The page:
Chopard Got Back – Introducing the new Chopard L.U.C Perpetual Twin for 2020
I like big dates and I cannot lie. You other watch enthusiasts can’t deny; That when a watch comes up with the opposite of an ill-placed itty bitty date window; You get more sprung than a Breguet balance-spring, want to pull up tough. Now as much as the new Chopard L.U.C Perpetual Twin watches for 2020 have nothing to do with Sir Mix-a-Lot’s 1992 Hip-Hop/Rap masterpiece Baby Got Back, I still feel in the rhythm of things suitable to acknowledge Chopard’s getting back to what they do best, that is enticing us with their impeccablement finnisage L.U.C collection movements.
And as you would have guessed, aesthetically the star of the show for me is the pulchritudinous big date window at 12’o clock, whose execution on two separate discs is simply étourdissant.
L.U.C is Chopard’s higher-end collection, a sort of tour de force for the Maison if you must. It’s named after the original founder Louis-Ulysse Chopard and has since been reserved for timepieces that challenge the very best in the horology world. Currently, they have 36 members in the L.U.C family, with one of the more popular ones being the Perpetual Twin series of watches. My personal favourite out of the L.U.C lineup are L.U.C GMT ONE watches. In terms of simple GMT complication watches, I think these are one of the best executed models available in the Swiss industry today. But I digress.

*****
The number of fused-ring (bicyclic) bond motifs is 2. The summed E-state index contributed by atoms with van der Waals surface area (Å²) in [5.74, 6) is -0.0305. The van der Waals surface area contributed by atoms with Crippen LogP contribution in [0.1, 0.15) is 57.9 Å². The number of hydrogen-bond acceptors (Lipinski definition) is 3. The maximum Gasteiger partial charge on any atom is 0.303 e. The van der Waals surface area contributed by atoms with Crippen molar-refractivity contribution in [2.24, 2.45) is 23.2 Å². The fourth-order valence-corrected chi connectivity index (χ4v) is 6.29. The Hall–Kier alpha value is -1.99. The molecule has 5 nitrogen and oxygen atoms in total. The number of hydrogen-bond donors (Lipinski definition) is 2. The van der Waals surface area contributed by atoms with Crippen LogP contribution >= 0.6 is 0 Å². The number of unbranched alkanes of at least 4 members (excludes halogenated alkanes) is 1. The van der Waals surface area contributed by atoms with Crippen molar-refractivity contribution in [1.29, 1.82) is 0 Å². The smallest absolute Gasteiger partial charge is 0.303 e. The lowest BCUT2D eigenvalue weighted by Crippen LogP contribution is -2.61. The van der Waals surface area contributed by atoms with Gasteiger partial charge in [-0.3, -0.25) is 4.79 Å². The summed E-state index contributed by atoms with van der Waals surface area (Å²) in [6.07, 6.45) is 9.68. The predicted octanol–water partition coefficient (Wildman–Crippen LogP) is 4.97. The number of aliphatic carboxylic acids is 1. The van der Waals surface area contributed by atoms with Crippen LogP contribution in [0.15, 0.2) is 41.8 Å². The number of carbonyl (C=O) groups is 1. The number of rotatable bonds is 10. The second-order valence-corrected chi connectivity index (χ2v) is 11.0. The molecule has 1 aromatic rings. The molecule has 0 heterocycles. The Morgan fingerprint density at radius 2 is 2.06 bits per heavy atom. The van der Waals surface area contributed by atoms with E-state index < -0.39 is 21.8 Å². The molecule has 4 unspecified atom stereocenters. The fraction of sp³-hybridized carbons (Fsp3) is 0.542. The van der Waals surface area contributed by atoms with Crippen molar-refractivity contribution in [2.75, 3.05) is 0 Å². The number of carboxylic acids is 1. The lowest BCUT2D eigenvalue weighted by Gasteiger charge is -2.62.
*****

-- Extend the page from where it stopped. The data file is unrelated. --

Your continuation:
Coming back to the Perpetual Twin series, their standout feature is that these feature a beautifully finished classic complication at decent prices.
I know what you are thinking – a watch that costs 36’100 AUD (for the stainless steel model) hardly sounds like a decently priced entry-level watch. Well let me tell you, not only is it decently priced, but for a ‘perpetual calendar’ watch it’s entry-level too. That’s right, over 35k AUD for an entry-level watch. For those of you who don’t know what a perpetual calendar watch is, and why is it so expensive, let me briefly explain what it is.
A normal calendar watch, in other words, a watch with a simple date complication, is the cheapest form of buying a calendar watch. This is because its mechanism can’t distinguish between 30 and 31 days of different months. The mechanism only features a date disc with 31 days. So every time when there is a month that contains 30 days, say June, at the end of the month the watch will show 31 in the date window, even though it should be 1 July. So the wearer has to physically change the date. Next up are the Annual Calendar watches. Pricing wise they sit somewhat in between normal calendar and perpetual calendar watches. The Annual calendar watch takes into account the 30 and 31 days cycle automatically as long as the watch is wound up. So the wearer doesn’t have to worry about changing the date every alternate month. That said, it can’t handle February, given the 28 or 29-day cycle. So once a year or annually, the wearer has to change the date physically once at the end of February, hence the name annual calendar. Now comes the last one in our discussion, and as the name suggests, this watch’s calendar keeps going on ‘perpetually’. It’s designed to take into account not only the date change in February automatically, but it also can handle leap year date changes automatically too. Not only that, often on the dial face they would display the date, day, month, week, year, and sometimes even the moon-phases. Therefore a perpetual calendar watch theoretically if its kept wound up and is working properly, will not need a physical intervention by the wearer until the year 2100, as according to the Gregorian calendar, the year 2100 is a special year that will not be a leap year.